Tohu Bohu (Deluxe Edition) Rone
- 2Bye Bye Macadam04:25
- 3Fugu Kiss04:47
- 4La Grande Ourse03:41
- 6Let’s Go (feat. High Priest)04:06
- 7King of Batoofam05:59
- 9Icare (feat. Gaspar Claus)05:12
- 11Room 16-18 (Bonus Track)02:47
- 12Beast, Pt. 2 (Bonus Track)06:26
- 13Tag (Bonus Track)04:16
- 14Let’s Go (feat. High Priest) [Rone Wild Edit] [Bonus Track]03:20
- 15Pool (feat. John Stanier) [Bonus Track]07:15
- 16Shadows (Bonus Track)01:43
Info zu Tohu Bohu (Deluxe Edition)
Ever since he debuted on InFiné in 2008, Castex has pushed a style of music that's as cinematic as it is melancholic. Tohu Bohu (French for 'hurly burly') drops three years after his first LP, Spanish Breakfast. In the years since then, Castex has moved from Paris to Berlin, a change that he says affected his state of mind and creative process, if not his taste in music. He explains:
'Even though Tohu Bohu was made entirely in Germany, I don't think I have been influenced by any of the music that gets played here, at Berghain say. But if it had been made in Paris, I think it would be a completely different album. I'm always a bit anxious, stressed out in Paris. In Berlin, I'm much calmer, far more relaxed. That's the kind of influence Berlin has been having on me, day after day, as a musician.'
The album shows Castex working once again with Vladimir Mavounia Kouka, an illustrator and director who's short film La Femme a Cordes featured a soundtrack by Rone. Kouka designed the album's cover art and overall 'visual identity,' which you can see in the trailer below. Castex is also working on a visually enhanced live show with Studio Fünf, who produced the animated video for his 2011 track 'So So So.'
RONE (otherwise known as Erwan Castex) is one of the most acclaimed French musicians on the electronic scene. He studied film at university and worked on a number of productions whilst pursuing music in his spare time. InFiné came across some of his tracks on the web (“Bora”) and got in touch with him. From then on, things went very fast: he released his debut EP (2008), performed his first live show at the Rex Club and released his first album, ‘Spanish Breakfast’, in 2009. With the release of ‘Tohu Bohu’ in the autumn of 2012, things reached a whole new high. Now living in Berlin, the artist’s creative juices seem to be flowing like never before, combining a melodic straightforwardness with the firmly harnessed power of analog soundscapes.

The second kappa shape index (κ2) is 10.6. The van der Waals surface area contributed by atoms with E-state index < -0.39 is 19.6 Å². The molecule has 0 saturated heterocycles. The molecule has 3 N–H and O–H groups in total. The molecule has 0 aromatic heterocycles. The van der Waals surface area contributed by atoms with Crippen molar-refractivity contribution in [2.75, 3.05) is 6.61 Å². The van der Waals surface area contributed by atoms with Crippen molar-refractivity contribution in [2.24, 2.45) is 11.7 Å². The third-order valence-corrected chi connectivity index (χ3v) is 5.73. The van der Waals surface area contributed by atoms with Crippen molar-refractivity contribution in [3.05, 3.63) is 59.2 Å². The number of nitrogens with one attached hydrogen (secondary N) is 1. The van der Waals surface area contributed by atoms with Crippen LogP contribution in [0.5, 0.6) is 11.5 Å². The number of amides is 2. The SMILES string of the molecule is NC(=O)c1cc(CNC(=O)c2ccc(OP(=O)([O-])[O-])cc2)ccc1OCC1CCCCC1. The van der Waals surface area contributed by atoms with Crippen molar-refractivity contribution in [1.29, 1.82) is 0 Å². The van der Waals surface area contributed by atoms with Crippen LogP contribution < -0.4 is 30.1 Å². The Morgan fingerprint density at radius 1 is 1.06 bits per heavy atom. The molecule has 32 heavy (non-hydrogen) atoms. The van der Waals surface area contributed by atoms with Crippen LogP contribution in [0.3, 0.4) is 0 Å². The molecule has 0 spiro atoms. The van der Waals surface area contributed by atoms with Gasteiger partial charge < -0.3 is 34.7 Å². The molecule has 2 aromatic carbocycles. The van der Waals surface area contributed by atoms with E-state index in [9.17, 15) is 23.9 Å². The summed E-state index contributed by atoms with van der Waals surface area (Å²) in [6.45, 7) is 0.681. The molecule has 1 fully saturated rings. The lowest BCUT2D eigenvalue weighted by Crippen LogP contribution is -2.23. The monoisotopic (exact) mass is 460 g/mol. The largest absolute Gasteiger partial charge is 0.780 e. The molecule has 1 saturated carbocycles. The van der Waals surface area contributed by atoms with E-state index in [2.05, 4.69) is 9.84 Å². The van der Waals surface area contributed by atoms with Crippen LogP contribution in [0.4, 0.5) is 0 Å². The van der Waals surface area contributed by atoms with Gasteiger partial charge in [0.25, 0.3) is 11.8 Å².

The album has made Rone a cult figure in his own country, gracing the cover of one magazine after the other and being saluted by Trax magazine three times in 2012 (Best French Artist, Best French Album and Best Music Video). French music legend Jean Michel Jarre has been effusive in his praise for the young man. His videos for “Parade” and “Bye Bye Macadam” have been picked up worldwide. His live performances have developed into a large-scale sound and vision show entitled “Module”, bringing together the various video-makers (including Studio Fünf, Dimitri Stankowicz and Valdimir Mavounia- Kouka) and stage technicians who have played a key part in defining Rone’s visual identity.
‘Tohu Bohu’ also revealed Rone’s openness to experimentation, including a hip hop inspired track with vocals from High Priest from Antipop Consortium (“Let`s Go”) and a beautiful collaboration with cellist Gaspard Claus (“Icare”).
While in Berlin, Bryce Dessner asked Rone to add his electronic and production flourishes to the new album by The National’s (‘Trouble Will Find Me’ released in May 2013 4AD)., joining an esteemed roll- call of collaborators on the record, including Sufjan Stevens, St Vincent, Richard Parry (Arcade Fire) and Mona Marie Invie (Dark Dark Dark).
“Tohu Bonus” is a six-track collection: two alternative versions, three new pieces and one interlude. An essential companion to the original album and and looking forward to the next step in the Rone discography. “With each new release, I feel I’m getting closer to striking the balance I’m aiming for between spontaneity and technique”.
￼“Tag” single-handedly embodies this new-found harmony in composition, being rougher, more sin- gular and less indebted to post-production tricks. “I’m very proud of this track. It was completed in the space of two hours and I wouldn’t change anything about it”. The boy’s passion for bright, light- catching interludes won’t come as a surprise either. “If I could make an interlude- only album, I would. They are not subject to structural constraints and there is a real freshness about them.” In their primary form, they make perfect album closers (“Shadows”). Several minutes longer, they become glorious ambient introductions (“Room 16 - 18”). Sometimes, they take on the shape of a simple, short and cat- chy loop; one such track caught the ear of drumming powerhouse John Stanier (Battles/Tomahawk/ Helmet) leading to intense studio collaboration session and producing standout track “Pool”.
Rone, Keyboards, programming
Rone (Erwan Castex)